This disc is yet another superb transfer from the full-price
Marco Polo label to super-bargain Naxos. While the disc title (Alphorn
Concertos) might suggest it is something of a novelty, the contents,
especially the more substantial pieces by Daetwyler, are anything but.
The booklet immediately states that the instrument is "phenomenal in
size and in its very limited musical range" yet what these three composers,
Daetwyler in particular, do with it is something truly astonishing.
Wolfgang Amadeus's father Leopold Mozart is first up
with a fairly short piece. The first two movements may come across as
slightly subdued to those who know his Toy Symphony but he makes
up for it in the rumbustious finale which is rather forward looking
and is not a million miles removed from one of Mahler's ländler
settings or his Wunderhorn music. It provides a nice lively contrast
to the following Daetwyler piece, although it might make more sense
when playing this disc to programme it so that the Farkas follows next.
Incidentally, the Leopold Mozart piece was actually originally written
for an instrument called the corno pastorito but sounds very
well on alphorn.
My only previous encounter with the music of Farkas
was his suite of Old Hungarian Dances which is a sort of central
European Capriol and this Concertino Rustico is similarly
accessible and listenable, although again very short, with two faster
outer movements framing a central more reflective one, none clocking
in at more than four minutes.
The meat of this collection is undoubtedly contained
in the two pieces by the Swiss composer Jean Daetwyler. Hailing from
the French-speaking region of the country, he studied with d'Indy in
Paris, before returning to Switzerland where he made a speciality of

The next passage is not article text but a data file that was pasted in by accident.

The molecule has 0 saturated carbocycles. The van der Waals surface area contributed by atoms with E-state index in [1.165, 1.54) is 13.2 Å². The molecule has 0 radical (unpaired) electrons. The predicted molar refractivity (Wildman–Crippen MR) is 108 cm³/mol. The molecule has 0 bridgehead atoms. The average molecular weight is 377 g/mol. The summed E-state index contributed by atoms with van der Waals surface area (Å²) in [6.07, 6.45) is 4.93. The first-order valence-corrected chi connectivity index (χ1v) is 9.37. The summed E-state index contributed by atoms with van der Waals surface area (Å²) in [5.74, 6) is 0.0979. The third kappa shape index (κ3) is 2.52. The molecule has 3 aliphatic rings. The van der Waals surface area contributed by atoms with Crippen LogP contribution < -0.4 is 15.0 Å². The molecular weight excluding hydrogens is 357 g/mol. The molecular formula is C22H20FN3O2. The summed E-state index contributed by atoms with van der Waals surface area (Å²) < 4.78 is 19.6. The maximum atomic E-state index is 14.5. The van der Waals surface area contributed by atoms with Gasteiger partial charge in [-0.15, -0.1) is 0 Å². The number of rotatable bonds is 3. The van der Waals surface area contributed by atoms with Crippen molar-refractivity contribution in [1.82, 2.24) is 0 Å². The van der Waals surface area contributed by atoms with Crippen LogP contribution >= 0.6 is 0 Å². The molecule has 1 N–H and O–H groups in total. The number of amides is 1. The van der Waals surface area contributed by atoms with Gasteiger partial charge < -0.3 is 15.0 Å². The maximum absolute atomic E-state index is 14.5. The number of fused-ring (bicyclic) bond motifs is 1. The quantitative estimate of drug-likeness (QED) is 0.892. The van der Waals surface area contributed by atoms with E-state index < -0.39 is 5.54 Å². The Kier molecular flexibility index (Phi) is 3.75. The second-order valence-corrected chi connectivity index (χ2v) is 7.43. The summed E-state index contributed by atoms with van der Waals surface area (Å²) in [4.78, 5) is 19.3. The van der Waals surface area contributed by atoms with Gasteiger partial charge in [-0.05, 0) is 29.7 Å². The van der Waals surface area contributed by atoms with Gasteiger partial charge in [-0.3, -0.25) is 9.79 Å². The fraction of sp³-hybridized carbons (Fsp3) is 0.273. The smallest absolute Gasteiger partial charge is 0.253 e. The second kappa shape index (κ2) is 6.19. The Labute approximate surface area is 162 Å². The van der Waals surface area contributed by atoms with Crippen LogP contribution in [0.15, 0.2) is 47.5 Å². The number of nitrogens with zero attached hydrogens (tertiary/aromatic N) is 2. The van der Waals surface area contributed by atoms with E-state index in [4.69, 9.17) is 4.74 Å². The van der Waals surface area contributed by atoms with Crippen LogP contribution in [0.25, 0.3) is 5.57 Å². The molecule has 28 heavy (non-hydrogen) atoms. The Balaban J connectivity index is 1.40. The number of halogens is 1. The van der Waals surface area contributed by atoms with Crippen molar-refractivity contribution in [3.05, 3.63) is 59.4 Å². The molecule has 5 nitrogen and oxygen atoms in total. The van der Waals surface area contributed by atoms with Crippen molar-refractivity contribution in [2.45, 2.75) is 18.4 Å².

setting folk music and folk instruments in a classical context. Anyone
who doubts that the alphorn can be used in such a way should hear these
pieces. While very individual pieces in their own right, various other
music did cross my mind when listening to them. For instance, anyone
who knows the sublime central Romance of Vaughan Williams' Tuba
Concerto will know that any instrument can be made to sing, in the
right hands. Similarly, those collecting the Tveitt Naxos series, especially
the Hardanger suites, will find echoes here of that composer. Daetwyler's
music has been accurately described as being "naturalistic and lyrical"
so it will come as no surprise that Delius, Grieg and Mahler, plus perhaps
Daetwyler's compatriot Honegger (especially the folk based fourth symphony
Deliciae Basiliensis) are possible reference points. However,
more than all these, I was constantly reminded of not music but a marvellous
but slim volume of poetry and prose written by Hermann Hesse (Wandering)
which grew from origins very similar to Daetwyler's music and has been
described as a "near pantheist idyll". It also brought back memories
of several happy summers in the early nineties spent walking the peaks
of France's Hautes Alpes.
The Dialogue avec la nature uses the great contrasts
between alphorn and piccolo to describe the interaction between human
and nature in the context of an alpine environment. It is largely reflective
in nature, particularly when the alphorn sings its melancholic song
alone, but has some more lively dance-inspired passages, especially
in the final rondo section.
The slightly longer Concerto is divided into
four movements, the first and third mainly meditative in temperament,
the second and fourth dance based. The extended third movement, which
Daetwyler called "a description of nature, which seems eternal", is
particularly beautiful. As in the Dialogue, woodwind and strings
are used very poetically, but the solo alphorn parts are perhaps the
most distilled. The first dance (Hirtentanz) is exuberant but
slightly off kilter, recalling perhaps one of Prokofiev's or Shostakovich's
ironic waltzes. The closing Totentanz (Dance of Death!) begins
with a bombardment of percussion with the alphorn sounding almost saxophone
like (this reminded me of one of Jan Garbarek's most fruitful pre-Hilliard
collaborations - with improvising Swiss violinist Paul Giger on the
latter's Alpstein CD). This music, despite its title, is in no
way depressing and is informed by Daetwyler's sentiment that "it is
true that men who live close to the land know by instinct that life
can only come from death", echoing the views of yet another kindred
spirit, the great Danish composer Carl Nielsen.
I was pleasantly surprised by this CD and have listened
to it repeatedly, I cannot recommend it highly enough.